2. Its dawned on me that customer service and sales skills are two different things - the first one I have learnt a bit of over the years, but the second one is pretty new to me. I started looking on Amazon for books that teach sales skills - just solid techniques that work - nothing gimmicky. I stumbled upon Frank Bettger's "How I raised myself from failure to success in selling" and it has a lot of really good customer reviews. Has anyone here read it and if so, would you recommend it to a newbie in sales trying to sell at markets and hoping to do some wholesale soon? Are there any other books anyone can recommend to just learn the basics of the psychology of selling?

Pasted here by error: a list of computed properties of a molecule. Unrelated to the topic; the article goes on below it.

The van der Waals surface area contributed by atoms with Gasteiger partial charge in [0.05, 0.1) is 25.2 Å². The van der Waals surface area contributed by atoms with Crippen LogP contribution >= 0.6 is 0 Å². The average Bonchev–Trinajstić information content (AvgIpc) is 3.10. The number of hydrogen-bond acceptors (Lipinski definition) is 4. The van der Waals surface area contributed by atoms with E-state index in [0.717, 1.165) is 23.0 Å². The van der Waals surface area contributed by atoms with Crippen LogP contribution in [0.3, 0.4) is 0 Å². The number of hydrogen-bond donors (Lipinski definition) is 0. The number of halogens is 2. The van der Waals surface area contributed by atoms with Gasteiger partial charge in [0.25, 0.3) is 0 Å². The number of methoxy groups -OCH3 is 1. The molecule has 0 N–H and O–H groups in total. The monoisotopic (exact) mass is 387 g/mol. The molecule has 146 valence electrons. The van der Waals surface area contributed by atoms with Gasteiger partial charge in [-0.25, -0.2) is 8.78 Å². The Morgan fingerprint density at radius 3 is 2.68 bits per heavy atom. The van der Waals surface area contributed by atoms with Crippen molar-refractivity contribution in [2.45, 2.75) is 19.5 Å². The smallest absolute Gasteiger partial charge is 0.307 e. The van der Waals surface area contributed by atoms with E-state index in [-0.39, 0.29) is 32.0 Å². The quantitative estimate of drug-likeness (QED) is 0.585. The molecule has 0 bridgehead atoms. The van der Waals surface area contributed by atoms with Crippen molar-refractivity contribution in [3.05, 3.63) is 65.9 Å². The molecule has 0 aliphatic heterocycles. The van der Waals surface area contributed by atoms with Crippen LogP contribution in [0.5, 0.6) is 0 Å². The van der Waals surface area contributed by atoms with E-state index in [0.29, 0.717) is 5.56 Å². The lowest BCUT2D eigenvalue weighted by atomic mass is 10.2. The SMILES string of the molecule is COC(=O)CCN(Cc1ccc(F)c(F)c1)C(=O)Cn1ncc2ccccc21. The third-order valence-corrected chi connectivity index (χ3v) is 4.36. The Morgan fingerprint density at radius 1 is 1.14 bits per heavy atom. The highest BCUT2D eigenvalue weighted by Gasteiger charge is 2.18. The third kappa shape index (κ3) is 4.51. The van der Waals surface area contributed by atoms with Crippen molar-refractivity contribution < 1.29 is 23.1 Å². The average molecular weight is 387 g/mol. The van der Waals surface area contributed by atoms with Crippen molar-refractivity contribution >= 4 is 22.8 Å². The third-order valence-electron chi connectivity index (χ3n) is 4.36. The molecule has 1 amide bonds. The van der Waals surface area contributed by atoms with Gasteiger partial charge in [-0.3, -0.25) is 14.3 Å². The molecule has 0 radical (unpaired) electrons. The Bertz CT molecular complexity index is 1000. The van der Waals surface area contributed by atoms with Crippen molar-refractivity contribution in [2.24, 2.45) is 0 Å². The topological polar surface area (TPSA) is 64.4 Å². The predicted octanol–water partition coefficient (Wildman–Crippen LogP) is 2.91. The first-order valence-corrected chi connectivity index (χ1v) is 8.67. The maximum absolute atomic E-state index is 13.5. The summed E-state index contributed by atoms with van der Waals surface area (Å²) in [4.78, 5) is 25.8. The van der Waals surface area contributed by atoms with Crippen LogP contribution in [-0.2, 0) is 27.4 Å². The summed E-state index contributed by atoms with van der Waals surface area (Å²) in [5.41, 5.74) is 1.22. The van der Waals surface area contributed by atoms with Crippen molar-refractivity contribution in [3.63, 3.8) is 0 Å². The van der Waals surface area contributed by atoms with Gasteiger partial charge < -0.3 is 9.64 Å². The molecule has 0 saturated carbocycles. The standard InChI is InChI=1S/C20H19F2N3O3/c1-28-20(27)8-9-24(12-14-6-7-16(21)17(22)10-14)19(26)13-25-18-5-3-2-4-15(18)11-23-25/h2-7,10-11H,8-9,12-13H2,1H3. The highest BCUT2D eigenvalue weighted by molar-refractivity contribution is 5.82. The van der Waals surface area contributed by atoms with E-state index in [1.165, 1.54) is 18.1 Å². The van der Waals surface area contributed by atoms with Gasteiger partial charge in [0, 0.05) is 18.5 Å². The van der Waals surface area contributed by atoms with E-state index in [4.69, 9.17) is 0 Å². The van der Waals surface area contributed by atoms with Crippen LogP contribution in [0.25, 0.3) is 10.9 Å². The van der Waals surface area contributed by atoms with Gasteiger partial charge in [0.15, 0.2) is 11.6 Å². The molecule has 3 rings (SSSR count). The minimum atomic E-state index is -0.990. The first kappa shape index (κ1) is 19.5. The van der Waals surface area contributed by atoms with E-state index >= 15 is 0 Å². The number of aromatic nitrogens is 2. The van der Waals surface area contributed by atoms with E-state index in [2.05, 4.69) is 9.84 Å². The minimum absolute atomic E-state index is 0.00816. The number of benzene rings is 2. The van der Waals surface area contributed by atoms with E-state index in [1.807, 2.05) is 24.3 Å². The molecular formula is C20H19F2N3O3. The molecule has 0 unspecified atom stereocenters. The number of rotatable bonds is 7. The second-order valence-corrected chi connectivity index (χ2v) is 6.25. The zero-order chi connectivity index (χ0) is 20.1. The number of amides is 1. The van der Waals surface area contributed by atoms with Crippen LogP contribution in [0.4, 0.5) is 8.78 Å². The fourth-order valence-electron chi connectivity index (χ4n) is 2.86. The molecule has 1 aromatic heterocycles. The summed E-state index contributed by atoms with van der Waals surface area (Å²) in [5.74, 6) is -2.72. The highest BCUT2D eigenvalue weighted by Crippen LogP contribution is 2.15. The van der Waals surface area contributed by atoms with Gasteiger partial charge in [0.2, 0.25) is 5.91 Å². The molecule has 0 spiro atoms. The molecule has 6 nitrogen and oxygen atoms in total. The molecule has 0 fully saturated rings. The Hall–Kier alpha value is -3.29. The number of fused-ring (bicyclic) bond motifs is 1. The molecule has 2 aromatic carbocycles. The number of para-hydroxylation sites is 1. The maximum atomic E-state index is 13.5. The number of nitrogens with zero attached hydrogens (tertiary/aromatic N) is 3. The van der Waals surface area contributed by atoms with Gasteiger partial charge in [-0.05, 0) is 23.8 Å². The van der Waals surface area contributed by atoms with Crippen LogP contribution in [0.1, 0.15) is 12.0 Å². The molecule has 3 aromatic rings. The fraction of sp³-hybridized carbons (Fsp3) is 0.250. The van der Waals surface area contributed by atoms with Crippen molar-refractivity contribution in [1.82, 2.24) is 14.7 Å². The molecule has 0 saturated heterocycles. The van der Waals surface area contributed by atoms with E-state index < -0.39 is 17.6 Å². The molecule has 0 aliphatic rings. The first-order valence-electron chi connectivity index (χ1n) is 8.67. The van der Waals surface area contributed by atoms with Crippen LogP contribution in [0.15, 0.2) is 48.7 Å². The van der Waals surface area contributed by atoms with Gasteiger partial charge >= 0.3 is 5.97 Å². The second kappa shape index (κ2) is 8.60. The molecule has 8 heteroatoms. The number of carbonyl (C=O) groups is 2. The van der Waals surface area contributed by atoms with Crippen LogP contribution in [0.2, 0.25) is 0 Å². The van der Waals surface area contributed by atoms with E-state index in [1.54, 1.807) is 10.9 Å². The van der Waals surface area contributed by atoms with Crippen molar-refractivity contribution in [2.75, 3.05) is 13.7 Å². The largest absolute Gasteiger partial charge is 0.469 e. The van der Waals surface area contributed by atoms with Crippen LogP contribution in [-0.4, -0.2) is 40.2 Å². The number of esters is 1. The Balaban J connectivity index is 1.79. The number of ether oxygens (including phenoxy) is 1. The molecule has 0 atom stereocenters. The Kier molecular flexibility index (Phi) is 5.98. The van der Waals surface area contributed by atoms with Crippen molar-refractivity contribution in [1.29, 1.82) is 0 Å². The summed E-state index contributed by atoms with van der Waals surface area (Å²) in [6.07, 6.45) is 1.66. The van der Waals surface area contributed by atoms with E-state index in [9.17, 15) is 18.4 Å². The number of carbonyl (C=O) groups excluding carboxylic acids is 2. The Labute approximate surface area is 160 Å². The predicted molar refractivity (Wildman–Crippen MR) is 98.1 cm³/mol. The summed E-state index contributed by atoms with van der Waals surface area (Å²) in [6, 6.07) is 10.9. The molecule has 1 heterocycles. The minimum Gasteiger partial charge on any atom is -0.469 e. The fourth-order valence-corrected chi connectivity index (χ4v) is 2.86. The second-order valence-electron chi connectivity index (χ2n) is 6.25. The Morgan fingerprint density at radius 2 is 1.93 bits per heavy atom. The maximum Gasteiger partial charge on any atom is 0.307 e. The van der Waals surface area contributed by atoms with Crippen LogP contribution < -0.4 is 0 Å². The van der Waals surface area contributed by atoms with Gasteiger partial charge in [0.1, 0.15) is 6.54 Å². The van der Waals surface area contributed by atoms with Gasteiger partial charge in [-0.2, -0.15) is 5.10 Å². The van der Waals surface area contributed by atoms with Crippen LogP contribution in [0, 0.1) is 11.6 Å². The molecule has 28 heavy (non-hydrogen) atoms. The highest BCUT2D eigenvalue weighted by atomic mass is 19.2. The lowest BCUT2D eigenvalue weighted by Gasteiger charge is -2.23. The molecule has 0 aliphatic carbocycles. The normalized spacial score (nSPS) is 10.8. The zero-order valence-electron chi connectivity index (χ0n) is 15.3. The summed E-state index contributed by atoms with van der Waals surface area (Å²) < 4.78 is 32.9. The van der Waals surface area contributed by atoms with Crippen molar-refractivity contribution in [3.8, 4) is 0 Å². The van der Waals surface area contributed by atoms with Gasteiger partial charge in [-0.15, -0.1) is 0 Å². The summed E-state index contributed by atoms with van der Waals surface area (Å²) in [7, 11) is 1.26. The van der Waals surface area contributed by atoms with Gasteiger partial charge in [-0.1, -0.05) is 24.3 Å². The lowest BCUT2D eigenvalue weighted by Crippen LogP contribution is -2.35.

3. Shadows

    Didn't sell a single thing :(